Former Hewlett-Packard CEO Carly Fiorina is running for president in 2016, she announced Monday.
She said in an interview on ABC’s “Good Morning America” that she’s the best person for the job “because I understand how the economy actually works, I understand the world, who’s in it, how the world works, I understand bureaucracies, and that’s what our federal government has become — a giant bloated, unaccountable, corrupt bureaucracy.”
“I understand technology, which is a tool — both to reimagine government and to re-engage citizens in the process of government, and I understand executive decision-making, which is making a tough call in a tough time with high stakes for which you’re prepared to be held accountable,” she said. “I don’t think you read about that — you learn it by doing it.”
Ms. Fiorina mounted an unsuccessful bid for U.S. Senate in California in 2010 and acknowledged that past presidents have more experience in politics than she does.
She said the nation was intended to be a citizen government and that people across the country don’t believe there is a need for a “professional political class.”
“This is a pivotal point for our nation, and so I think it’s totally reasonable to look outside the political class that’s been in Washington for a really long time,” she said.
Ms. Fiorina has been one of the leading critics of former Secretary of State Hillary Clinton, the 2016 Democratic frontrunner, over Mrs. Clinton’s use of a private email system while in office and over foreign donations to the Clinton Foundation that have presented problems for Mrs. Clinton in the early stages of her second run for the White House.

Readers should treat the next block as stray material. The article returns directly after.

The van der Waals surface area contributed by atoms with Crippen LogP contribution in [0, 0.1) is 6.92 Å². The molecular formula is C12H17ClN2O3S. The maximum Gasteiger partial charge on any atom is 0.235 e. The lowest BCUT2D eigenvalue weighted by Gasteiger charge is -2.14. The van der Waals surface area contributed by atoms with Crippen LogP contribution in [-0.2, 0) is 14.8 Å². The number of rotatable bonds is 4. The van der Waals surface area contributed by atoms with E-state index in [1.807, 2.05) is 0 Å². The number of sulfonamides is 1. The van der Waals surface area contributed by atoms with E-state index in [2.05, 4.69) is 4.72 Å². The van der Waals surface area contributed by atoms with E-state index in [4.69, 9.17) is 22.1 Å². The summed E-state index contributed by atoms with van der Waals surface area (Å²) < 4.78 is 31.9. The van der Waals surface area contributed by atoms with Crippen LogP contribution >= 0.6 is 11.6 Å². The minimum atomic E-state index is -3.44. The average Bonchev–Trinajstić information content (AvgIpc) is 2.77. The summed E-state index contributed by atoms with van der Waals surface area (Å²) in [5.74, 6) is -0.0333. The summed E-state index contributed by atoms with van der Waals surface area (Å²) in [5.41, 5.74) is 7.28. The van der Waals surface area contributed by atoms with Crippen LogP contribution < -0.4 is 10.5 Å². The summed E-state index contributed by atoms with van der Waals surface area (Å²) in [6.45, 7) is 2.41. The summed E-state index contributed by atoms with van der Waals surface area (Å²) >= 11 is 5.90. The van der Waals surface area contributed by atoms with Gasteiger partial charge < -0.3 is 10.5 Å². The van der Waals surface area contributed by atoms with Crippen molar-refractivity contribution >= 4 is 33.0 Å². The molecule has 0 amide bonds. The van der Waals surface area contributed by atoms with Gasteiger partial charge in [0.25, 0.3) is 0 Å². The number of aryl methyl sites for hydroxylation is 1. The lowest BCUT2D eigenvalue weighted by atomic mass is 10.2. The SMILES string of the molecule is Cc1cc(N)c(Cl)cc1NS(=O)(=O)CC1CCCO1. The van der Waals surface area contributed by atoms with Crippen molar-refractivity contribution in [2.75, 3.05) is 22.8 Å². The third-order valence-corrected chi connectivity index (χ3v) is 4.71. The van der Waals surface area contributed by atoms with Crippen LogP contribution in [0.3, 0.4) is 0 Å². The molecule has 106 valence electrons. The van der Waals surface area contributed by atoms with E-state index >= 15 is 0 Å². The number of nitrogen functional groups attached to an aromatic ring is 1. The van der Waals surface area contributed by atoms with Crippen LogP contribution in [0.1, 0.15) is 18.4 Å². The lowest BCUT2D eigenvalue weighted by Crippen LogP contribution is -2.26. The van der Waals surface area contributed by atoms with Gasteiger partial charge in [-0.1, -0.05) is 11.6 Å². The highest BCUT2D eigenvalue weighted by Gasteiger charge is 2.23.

Ms. Fiorina described Mrs. Clinton as someone who is “highly intelligent” and “hard working” and said she’s dedicated her life to public service.
But she said on a conference call later Monday morning with reporters that Mrs. Clinton personifies the “professional political class.”
At the beginning of a video posted to her website, Ms. Fiorina is actually seen watching part of Mrs. Clinton’s announcement video, but she also told reporters she would be running no matter who the Democratic nominee is.
Ms. Fiorina also acknowledged on the call that she wouldn’t raise the most money of any candidate in the field, but said she would raise sufficient funds and that she wasn’t particularly concerned about current polling that shows her near the back of the GOP pack.
She said the first phone call she would make as president would be to Israeli Prime Minister Benjamin Netanyahu in a bid to shore up the U.S.-Israel relationship, and the second call would be to Iran’s Supreme Leader, Ayatollah Ali Khamenei to inform him of a hard-line approach on sanctions (she acknowledged Mr. Khamenei was unlikely to pick up the call).
The third call, she said, would be an olive branch to Democrats to indicate a willingness to work together.
On immigration, she talked about border security and fixing the legal immigration system, saying that the millions of illegal immigrants in the country might be able to eventually earn legal status but that she doesn’t think they have a right to earn U.S. citizenship.
She said nobody gave her a chance in her 2010 race against Sen. Barbara Boxer, California Democrat, but that her campaign demonstrated a conservative can reach out to Democrats and independents.
On same-sex marriage, she said she has always supported civil unions and that the government cannot bestow benefits in a discriminatory way, but that the “political class” has used the issue, along with abortion, to divide the country.
Like Mrs. Clinton has, Ms. Fiorina also called for police nationwide to wear body cameras in the wake of incidents like the recent death of 25-year-old Freddie Gray in Baltimore, as well as a serious look at criminal justice reform.
Sens. Ted Cruz of Texas, Rand Paul of Kentucky and Marco Rubio of Florida and retired neurosurgeon Ben Carson have also announced they are running for president on the Republican side, with former Arkansas Gov. Mike Huckabee expected to jump into the race on Tuesday.
Mrs. Clinton and Sen. Bernie Sanders, Vermont Independent, have announced they are running on the Democratic side.